by Sharon Rondeau

(May 13, 2017) — As had been previewed over the last two days, in an interview with Fox News Channel’s Judge Jeanine Pirro aired on her 9:00 p.m. EDT Saturday program, President Donald Trump said he is seriously considering doing away with the daily White House press conferences attended by credentialed members of the White House Press Corps.

Trump said he is envisioning conducting his own press conferences without a spokesman, as he did on February 16 to dispel rumors swirling that his young administration was “in chaos.”

Trump has long had an adversarial relationship with mainstream media outlets, accusing them of releasing “fake news” in many cases.  Two of the worst offenders, in Trump’s opinion, are The New York Times and CNN.

The press, for its part, largely does not attempt to hide its bias against Trump and his administration by substituting traditional, neutral reporting with opinion pieces and at times, misleading headlines and unconfirmed information.

When asked, Trump admitted to Pirro that the pace at which he moves through his day exceeds that of his communications staff as they attempt to brief the public and the press corps, in particular, on the latest developments.

On Friday, White House Press Secretary Sean Spicer told those attending the presser that Trump’s schedule is “robust” and fast-moving.

The same day, The New York Times published an article titled, “”Looking like a liar or a fool’: What it means to work for Trump.”  Once considered the “paper of record,” The Times no longer hides its left-leaning bias.

Another of its articles on the topic is titled, “Will the White House Cancel ‘As the Trump World Turns?'” in a reference to a well-known daytime drama.

“FBI Chief’s Firing Highlights Trump Media Team Chaos,” reported AFP.

Many of the reports regularly cite unnamed “officials,” including a January 19 article in The New York Times reporting that “wiretapped” data became the basis for “investigations” allegedly being conducted by the FBI into Trump aides’ possible dealings with the Russian government during the presidential campaign.

After Trump himself accused the Obama regime of having “wiretapped” him during the final weeks of the campaign, The Times and other mainstream media outlets claimed that Trump’s statements were unsubstantiated.

Trump has denied that anyone in his campaign had inappropriate connections with Russia.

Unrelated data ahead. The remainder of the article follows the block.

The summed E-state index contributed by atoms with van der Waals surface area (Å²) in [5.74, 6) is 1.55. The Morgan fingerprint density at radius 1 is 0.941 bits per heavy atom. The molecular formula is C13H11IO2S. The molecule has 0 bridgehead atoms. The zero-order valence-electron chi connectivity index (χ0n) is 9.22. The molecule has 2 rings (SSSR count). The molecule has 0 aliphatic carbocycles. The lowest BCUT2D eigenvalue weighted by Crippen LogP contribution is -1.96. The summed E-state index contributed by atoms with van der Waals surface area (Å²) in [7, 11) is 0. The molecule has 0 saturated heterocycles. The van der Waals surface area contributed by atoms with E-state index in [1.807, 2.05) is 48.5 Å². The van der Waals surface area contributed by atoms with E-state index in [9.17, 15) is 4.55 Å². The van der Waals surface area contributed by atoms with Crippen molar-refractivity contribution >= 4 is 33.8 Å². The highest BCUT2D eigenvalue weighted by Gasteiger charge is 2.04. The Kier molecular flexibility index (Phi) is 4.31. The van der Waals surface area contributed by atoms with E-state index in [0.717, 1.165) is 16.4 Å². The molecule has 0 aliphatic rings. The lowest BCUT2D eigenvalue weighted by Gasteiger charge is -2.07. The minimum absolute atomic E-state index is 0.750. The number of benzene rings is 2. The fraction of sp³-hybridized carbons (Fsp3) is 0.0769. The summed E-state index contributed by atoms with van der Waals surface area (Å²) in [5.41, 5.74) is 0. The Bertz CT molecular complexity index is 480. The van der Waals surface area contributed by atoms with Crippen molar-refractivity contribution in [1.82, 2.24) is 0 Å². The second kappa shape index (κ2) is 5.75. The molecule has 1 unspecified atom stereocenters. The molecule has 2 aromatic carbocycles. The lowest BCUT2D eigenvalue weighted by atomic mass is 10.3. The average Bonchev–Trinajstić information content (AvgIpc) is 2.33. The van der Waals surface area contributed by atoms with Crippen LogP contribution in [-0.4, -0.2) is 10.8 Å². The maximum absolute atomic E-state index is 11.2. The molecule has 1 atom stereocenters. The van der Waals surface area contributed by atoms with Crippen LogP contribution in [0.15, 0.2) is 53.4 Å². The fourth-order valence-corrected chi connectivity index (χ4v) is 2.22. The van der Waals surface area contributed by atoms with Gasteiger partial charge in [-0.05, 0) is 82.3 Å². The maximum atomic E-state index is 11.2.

An unconfirmed report circulating on Saturday said that Trump is considering replacing Spicer with Fox News Channel’s Kimberly Guilfoyle, although Pirro did not ask the question and Trump appeared to be leaning toward abolishing the pressers altogether for greater efficiency and accuracy.

Trump originally tweeted the idea on Friday morning, eliciting a response from White House Correspondents’ Association (WHCA) president Jeff Mason opposing the idea.  “Doing away with briefings would reduce accountability, transparency, and the opportunity for Americans to see that, in the US system, no political figure is above being questioned,” Mason said in a statement.

Former Speaker of the House Newt Gingrich said on Sean Hannity’s Friday night show that he agrees with Trump’s conception of giving biweekly press conferences himself to replace the daily briefings.  Referring to Spicer and his chief deputy, Sarah Huckabee Sanders, Gingrich said, “One of them ought to go in every day, and give out the list of things that have been done, maybe introduce a cabinet officer or a subcabinet officer or somebody who’s done something positive. They should take the country through all the positive things they’re doing, and then leave, but not have the press corps there, simply give a briefing. It’ll be on YouTube. It’ll be on Facebook. It’ll be — may well be on C-SPAN every day, and say to the press corps, You take any part of this you want, but we’re not answering your questions.”

On Saturday, AP reporter Dave Bauder wrote, “Trump’s statements, through a tweet and later television interview, threaten a Washington institution that is the most high-profile forum for journalists to question the government about policy and the news of the day.”


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  1. Sometimes when something is “worn-out” or “too broke to fix” it is time to replace it. Hasn’t much of the media also become “controlling”? And with them, “the truth be dammed.” With modern Media Options Trump doesn’t have to do things in the old matter.

    Further, with the rise of “Fake News” and endless “News Alerts” to “misdirect” and “stir up” citizens, perhaps the media itself has caused its own demise?

    Perhaps Trump will (pardon the pun) not only delete the media, perhaps he’ll “pull the plug”. This would starve their income, thus perhaps causing them to get honest and report real news.